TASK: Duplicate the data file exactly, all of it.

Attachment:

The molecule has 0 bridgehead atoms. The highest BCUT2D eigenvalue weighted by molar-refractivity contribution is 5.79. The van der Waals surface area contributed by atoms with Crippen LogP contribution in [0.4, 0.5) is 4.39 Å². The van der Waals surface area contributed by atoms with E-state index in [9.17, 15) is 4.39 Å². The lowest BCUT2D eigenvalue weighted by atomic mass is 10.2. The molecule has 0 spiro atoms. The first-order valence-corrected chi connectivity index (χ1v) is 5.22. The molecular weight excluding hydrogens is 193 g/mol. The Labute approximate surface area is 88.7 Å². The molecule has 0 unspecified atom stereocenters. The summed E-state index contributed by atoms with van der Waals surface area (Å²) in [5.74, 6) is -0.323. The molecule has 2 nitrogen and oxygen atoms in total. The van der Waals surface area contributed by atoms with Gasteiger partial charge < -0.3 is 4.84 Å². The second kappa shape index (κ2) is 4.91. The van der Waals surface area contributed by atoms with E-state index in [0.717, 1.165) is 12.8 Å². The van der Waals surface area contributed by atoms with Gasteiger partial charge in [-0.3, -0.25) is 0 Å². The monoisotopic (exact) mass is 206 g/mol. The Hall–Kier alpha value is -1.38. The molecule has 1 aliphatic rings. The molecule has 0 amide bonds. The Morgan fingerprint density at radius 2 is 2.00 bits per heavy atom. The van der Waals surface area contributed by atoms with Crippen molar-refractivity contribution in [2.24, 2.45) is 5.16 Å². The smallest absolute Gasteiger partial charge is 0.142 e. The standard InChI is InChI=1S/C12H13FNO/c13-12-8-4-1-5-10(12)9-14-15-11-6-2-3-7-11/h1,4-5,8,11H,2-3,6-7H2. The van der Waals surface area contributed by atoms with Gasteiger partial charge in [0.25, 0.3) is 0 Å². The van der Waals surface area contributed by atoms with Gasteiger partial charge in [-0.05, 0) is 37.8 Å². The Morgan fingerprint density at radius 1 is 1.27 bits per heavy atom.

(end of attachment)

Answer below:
The molecule has 0 bridgehead atoms. The highest BCUT2D eigenvalue weighted by molar-refractivity contribution is 5.79. The van der Waals surface area contributed by atoms with Crippen LogP contribution in [0.4, 0.5) is 4.39 Å². The van der Waals surface area contributed by atoms with E-state index in [9.17, 15) is 4.39 Å². The lowest BCUT2D eigenvalue weighted by atomic mass is 10.2. The molecule has 0 spiro atoms. The first-order valence-corrected chi connectivity index (χ1v) is 5.22. The molecular weight excluding hydrogens is 193 g/mol. The Labute approximate surface area is 88.7 Å². The molecule has 0 unspecified atom stereocenters. The summed E-state index contributed by atoms with van der Waals surface area (Å²) in [5.74, 6) is -0.323. The molecule has 2 nitrogen and oxygen atoms in total. The van der Waals surface area contributed by atoms with Gasteiger partial charge < -0.3 is 4.84 Å². The second kappa shape index (κ2) is 4.91. The van der Waals surface area contributed by atoms with E-state index in [0.717, 1.165) is 12.8 Å². The van der Waals surface area contributed by atoms with Gasteiger partial charge in [-0.3, -0.25) is 0 Å². The monoisotopic (exact) mass is 206 g/mol. The Hall–Kier alpha value is -1.38. The molecule has 1 aliphatic rings. The molecule has 0 amide bonds. The Morgan fingerprint density at radius 2 is 2.00 bits per heavy atom. The van der Waals surface area contributed by atoms with Crippen molar-refractivity contribution in [2.24, 2.45) is 5.16 Å². The smallest absolute Gasteiger partial charge is 0.142 e. The standard InChI is InChI=1S/C12H13FNO/c13-12-8-4-1-5-10(12)9-14-15-11-6-2-3-7-11/h1,4-5,8,11H,2-3,6-7H2. The van der Waals surface area contributed by atoms with Gasteiger partial charge in [0.25, 0.3) is 0 Å². The van der Waals surface area contributed by atoms with Gasteiger partial charge in [-0.05, 0) is 37.8 Å². The Morgan fingerprint density at radius 1 is 1.27 bits per heavy atom.